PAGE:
All subjects were examined by the same doctor allowing the diagnostic criteria used to remain consistent throughout the study. Other studies, for example Kaplan's [12], had not been controlled in this way and not all have used a precision camera [14]; nor have they been population-based, studying unselected subjects. The results from symptomatic disease-based referrals do not reflect the true prevalence of disease in the community [16]. Population surveys provide better estimates and it is well recognized that serious under-diagnosis of treatable eye disease in elderly people still prevails and the need for preventive screening has been highlighted [17].

In view of the steep age association of ptosis in our study and the changing age-structure of the population, we may anticipate increasing numbers of individuals with ptosis in the future. Cataract and glaucoma are also age-associated and there will be an increasing demand for surgery - another reason for expecting more individuals with ptosis on the basis of secondary aponeurotic disinsertion. It is, however, difficult to determine the economic implications of this. None of our subjects complained of their ptosis, so that it is unlikely that they would request oculoplastic surgery. On the other hand, as already noted, older people have a high threshold for complaining about visual problems and may be unaware of potential benefits from surgery. Finally, it is interesting to note that none of the subjects had features suggesting their ptosis was part of either a third-nerve palsy or Horner's syndrome, although two patients had the neurovascular complications of diabetes. In only one patient was the ptosis a manifestation of serious disease: myasthenia gravis.

Acknowledgements

We are grateful to Professor Grimley Evans for his helpful comments about this paper. We acknowledge statistical support by Dr Malcolm Campbell of the University of Manchester Computing Centre. We also thank Sally Hollis, Margaret Mullen and staff of the General Office at North Manchester General Hospital for help and support. We thank Dr Peter Mooney of Bayer and Mr Syeed Mussa of Rhone-Poulenc-Rorer for financial support and are grateful to Mrs Mary Tallis for first making us aware of the problem studied.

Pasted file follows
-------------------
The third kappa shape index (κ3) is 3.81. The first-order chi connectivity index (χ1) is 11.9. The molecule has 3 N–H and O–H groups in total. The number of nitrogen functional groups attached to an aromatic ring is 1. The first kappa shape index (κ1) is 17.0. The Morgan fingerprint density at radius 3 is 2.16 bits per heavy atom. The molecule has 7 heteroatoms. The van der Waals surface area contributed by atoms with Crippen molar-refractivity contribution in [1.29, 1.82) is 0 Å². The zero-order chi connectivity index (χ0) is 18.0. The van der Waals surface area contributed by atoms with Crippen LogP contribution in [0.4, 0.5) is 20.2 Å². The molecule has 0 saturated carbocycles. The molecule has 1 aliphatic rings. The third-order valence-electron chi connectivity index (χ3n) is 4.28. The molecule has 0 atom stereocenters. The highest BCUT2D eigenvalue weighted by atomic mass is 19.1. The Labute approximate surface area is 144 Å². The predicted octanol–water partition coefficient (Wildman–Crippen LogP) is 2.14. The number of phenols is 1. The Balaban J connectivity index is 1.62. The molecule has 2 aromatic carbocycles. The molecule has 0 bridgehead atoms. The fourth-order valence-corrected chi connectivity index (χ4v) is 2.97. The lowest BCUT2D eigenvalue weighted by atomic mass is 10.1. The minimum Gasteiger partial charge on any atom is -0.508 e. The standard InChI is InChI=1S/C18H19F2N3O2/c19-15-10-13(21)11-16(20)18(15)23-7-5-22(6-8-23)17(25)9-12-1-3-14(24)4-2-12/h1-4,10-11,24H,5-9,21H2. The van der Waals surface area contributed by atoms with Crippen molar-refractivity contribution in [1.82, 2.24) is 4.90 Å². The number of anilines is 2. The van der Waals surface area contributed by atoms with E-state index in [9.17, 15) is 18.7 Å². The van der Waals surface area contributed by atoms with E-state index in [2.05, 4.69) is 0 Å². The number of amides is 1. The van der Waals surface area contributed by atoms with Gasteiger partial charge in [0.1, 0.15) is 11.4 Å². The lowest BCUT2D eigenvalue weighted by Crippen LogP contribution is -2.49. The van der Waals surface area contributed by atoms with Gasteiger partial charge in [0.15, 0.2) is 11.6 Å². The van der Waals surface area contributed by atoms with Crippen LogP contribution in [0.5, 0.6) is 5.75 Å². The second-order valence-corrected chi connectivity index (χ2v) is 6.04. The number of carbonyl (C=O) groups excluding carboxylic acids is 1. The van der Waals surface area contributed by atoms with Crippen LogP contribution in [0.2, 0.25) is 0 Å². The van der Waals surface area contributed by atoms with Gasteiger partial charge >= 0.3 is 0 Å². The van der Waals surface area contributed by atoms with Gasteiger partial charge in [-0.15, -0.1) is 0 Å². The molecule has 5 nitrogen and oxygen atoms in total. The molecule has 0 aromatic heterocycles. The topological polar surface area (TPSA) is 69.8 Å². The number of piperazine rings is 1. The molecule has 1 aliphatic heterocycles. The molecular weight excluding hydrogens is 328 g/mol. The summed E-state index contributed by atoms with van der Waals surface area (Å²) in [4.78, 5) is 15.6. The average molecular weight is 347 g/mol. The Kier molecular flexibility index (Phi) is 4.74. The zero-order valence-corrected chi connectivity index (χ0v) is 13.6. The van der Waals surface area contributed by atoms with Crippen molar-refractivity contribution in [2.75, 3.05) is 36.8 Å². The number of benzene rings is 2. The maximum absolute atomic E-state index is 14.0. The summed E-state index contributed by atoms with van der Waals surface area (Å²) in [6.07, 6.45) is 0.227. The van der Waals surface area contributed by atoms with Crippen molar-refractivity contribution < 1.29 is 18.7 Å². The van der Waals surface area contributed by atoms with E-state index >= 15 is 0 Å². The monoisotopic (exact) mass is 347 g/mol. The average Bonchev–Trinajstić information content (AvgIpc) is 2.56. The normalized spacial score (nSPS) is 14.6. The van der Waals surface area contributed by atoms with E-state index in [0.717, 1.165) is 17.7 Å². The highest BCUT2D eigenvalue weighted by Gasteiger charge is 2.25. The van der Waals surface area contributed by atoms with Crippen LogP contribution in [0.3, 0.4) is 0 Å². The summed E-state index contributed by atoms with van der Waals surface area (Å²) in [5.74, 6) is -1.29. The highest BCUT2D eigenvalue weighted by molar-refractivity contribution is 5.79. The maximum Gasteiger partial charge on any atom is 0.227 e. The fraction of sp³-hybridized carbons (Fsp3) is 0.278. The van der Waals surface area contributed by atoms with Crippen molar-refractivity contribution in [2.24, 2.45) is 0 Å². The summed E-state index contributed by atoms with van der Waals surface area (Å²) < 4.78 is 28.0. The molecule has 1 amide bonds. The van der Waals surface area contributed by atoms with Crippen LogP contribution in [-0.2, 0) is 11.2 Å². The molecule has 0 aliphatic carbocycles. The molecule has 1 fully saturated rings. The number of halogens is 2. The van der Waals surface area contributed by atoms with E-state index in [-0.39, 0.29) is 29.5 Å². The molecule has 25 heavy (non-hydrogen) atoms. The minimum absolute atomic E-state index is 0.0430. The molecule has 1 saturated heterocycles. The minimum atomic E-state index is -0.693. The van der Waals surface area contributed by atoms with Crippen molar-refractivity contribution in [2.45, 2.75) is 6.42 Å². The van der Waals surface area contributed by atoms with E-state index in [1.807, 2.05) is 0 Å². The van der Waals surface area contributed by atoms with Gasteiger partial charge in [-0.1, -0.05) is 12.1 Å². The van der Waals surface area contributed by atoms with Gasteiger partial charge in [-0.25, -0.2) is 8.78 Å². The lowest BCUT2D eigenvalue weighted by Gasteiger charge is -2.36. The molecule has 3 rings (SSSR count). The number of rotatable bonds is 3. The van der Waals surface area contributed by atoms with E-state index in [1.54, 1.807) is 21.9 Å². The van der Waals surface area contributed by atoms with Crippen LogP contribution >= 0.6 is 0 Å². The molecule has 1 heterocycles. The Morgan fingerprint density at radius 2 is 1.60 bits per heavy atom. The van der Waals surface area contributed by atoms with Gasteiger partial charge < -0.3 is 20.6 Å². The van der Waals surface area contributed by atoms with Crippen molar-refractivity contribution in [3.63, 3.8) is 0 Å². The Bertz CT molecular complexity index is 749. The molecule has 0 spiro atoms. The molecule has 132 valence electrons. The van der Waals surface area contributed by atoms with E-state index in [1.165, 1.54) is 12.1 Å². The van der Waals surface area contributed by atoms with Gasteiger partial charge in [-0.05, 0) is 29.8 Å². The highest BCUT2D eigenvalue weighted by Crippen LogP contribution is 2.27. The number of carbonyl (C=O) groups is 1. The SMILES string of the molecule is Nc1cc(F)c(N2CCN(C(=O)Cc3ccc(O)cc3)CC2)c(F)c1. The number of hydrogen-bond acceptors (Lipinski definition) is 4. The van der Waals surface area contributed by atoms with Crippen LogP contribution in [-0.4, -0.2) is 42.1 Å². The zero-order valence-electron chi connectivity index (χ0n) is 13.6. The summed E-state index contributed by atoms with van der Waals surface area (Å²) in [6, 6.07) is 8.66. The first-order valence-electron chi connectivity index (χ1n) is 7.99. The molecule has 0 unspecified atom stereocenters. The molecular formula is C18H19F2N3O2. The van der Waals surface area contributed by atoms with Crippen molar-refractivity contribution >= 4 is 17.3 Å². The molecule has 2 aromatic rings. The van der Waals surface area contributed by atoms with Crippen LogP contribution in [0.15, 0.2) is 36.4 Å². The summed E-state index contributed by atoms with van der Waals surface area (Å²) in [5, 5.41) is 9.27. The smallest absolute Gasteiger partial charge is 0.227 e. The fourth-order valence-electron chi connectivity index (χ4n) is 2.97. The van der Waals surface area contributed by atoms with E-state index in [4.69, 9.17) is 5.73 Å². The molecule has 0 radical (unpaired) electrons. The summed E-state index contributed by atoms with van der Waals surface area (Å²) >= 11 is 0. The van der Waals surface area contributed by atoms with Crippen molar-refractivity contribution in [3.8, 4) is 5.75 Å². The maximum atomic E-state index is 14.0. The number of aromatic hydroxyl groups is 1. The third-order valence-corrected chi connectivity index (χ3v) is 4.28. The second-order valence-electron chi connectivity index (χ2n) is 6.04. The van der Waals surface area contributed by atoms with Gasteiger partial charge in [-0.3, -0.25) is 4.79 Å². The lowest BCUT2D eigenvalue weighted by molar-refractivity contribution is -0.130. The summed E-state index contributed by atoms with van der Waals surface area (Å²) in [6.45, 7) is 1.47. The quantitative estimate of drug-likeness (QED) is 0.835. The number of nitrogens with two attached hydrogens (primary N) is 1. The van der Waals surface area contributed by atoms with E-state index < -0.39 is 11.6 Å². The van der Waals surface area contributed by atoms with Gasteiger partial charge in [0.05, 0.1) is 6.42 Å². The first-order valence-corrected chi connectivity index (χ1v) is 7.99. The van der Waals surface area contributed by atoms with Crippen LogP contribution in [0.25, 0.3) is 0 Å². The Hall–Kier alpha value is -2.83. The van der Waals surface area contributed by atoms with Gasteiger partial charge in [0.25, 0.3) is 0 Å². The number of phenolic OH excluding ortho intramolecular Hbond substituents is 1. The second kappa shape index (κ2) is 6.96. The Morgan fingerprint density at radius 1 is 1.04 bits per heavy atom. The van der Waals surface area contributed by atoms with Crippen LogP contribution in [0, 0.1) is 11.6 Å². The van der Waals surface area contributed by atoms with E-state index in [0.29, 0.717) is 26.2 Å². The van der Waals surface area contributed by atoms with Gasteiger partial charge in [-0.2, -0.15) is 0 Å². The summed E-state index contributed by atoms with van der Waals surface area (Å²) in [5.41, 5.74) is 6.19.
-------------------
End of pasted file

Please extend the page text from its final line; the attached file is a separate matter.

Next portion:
References

1. OPCS Monitor. London: HMSO, Feb. 1993.

2. Tallis RC. Rehabilitation of the elderly in the twenty-first century. J R Coll Physicians Lond 1992;26:413-22.

3. William I. Prevention and anticipatory care. In: Brocklehurst JC, Tallis RC, Fillet H. Textbook of geriatric medicine and gerontology. 4th Edn. Edinburgh: Churchill Livingstone, 1992.

4. Milne JS, Williamson J. Visual acuity in older people. Gerontol Clin 1972;14:249-56.

5. Khan HA, Leibowitz HM, Ganley JP, et al. The Framingham Eye Study. I. Outline and major prevalence findings. Am J Epidemiol 1977;106:17-32.

6. Martinez GS, Campbell AJ, Reinken J, Allan BC. Prevalence of ocular disease in a population study of subjects 65 years old and older. Am J Ophthalmol 1982;94:181-9.

7. Gibson JM, Rosenthal AR, Lavery J. A study of the prevalence of eye disease in the elderly in an English community. Trans Ophthalmol Soc UK 1985;104: 196-203.

8. Beard C. A new classification of blepharoptosis. Int Ophthalmol Clin 1989;29:214-16.

9. Anderson RL. Age of aponeurotic awareness. Ophthalmic Plast Reconstr Surg 1985;1:77-9.

10. Paris GL, Quickert MH. Disinsertion of the aponeurosis of the levator palpebrae superioris muscle after cataract extraction. Am J Opthalmol 1976;81:337-40.

11. Jones LT, Quickert MH, Wobig JL. The cure of ptosis by aponeurotic repair. Arch Ophthalmol 1975;93:629-34.

12. Kaplan LJ, Quickert MH, Wobig JL. The cure of ptosis by aponeurotic repair. Ophthalmology 1985;92:237-42.

13. Oshinskie LJ, Haskes LP. Transient acquired ptosis. J Am Optom Assoc 1989;60:669-75.

14. Patel BC. Ptosis grid [Letter]. Arch Ophthalmol 1988; 106:1347.

15. Beard C. Ptosis. 3rd edn. St Louis: C V Mosby, 1981;66.

16. Shaw DE, Gibson JM, Rosenthal AR. A year in a general ophthalmic outpatient department in England. Arch Ophthalmol 1986;104:1843-6.

17. Hitchings R. Visual disability and the elderly. Br Med J 1989;298:1126-7.

Authors' addresses

G. V. Sridharan Department of Adult Medicine, Royal Oldham Hospital, Rochdale Road, Oldham, Lancs OL1 2JH

R. C. Tallis University of Manchester Department of Geriatric Medicine, Hope Hospital, Salford M6 8HD

B. Leatherbarrow Department of Ophthalmology, Manchester Royal Eye Hospital

W. M. Forman Swinton, Greater Manchester
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Author:Sridharan, G.V.; Tallis, R.C.; Leatherbarrow, B.; Forman, W.M.
Publication:Age and Ageing
Date:Jan 1, 1995